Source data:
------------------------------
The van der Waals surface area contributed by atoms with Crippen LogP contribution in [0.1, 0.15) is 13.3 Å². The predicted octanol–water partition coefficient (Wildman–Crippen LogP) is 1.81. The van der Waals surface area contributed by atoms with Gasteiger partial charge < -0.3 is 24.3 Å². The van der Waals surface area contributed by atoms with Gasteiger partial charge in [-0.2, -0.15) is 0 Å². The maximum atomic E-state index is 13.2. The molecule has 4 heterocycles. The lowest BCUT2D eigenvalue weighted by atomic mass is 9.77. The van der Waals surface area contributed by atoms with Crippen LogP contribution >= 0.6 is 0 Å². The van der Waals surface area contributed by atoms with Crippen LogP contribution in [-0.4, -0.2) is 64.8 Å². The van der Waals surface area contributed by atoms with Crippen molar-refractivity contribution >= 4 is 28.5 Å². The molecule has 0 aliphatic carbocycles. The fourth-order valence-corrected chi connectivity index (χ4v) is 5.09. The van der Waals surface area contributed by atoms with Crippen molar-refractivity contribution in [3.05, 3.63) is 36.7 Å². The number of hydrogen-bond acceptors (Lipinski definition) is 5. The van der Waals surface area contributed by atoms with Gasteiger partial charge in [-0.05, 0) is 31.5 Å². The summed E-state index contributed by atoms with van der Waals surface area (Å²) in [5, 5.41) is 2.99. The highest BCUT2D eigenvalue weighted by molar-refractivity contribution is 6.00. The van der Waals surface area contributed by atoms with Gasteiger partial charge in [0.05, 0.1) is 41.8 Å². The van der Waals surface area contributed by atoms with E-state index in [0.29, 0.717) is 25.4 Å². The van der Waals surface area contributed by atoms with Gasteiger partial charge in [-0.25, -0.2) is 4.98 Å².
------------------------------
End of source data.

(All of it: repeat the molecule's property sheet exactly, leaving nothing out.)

The van der Waals surface area contributed by atoms with Crippen LogP contribution in [0.1, 0.15) is 13.3 Å². The predicted octanol–water partition coefficient (Wildman–Crippen LogP) is 1.81. The van der Waals surface area contributed by atoms with Gasteiger partial charge < -0.3 is 24.3 Å². The van der Waals surface area contributed by atoms with Gasteiger partial charge in [-0.2, -0.15) is 0 Å². The maximum atomic E-state index is 13.2. The molecule has 4 heterocycles. The lowest BCUT2D eigenvalue weighted by atomic mass is 9.77. The van der Waals surface area contributed by atoms with Crippen LogP contribution >= 0.6 is 0 Å². The van der Waals surface area contributed by atoms with Crippen LogP contribution in [-0.4, -0.2) is 64.8 Å². The van der Waals surface area contributed by atoms with Crippen molar-refractivity contribution >= 4 is 28.5 Å². The molecule has 0 aliphatic carbocycles. The fourth-order valence-corrected chi connectivity index (χ4v) is 5.09. The van der Waals surface area contributed by atoms with Crippen molar-refractivity contribution in [3.05, 3.63) is 36.7 Å². The number of hydrogen-bond acceptors (Lipinski definition) is 5. The van der Waals surface area contributed by atoms with Gasteiger partial charge in [-0.05, 0) is 31.5 Å². The summed E-state index contributed by atoms with van der Waals surface area (Å²) in [5, 5.41) is 2.99. The highest BCUT2D eigenvalue weighted by molar-refractivity contribution is 6.00. The van der Waals surface area contributed by atoms with Gasteiger partial charge in [0.05, 0.1) is 41.8 Å². The van der Waals surface area contributed by atoms with E-state index in [0.29, 0.717) is 25.4 Å². The van der Waals surface area contributed by atoms with Gasteiger partial charge in [-0.25, -0.2) is 4.98 Å².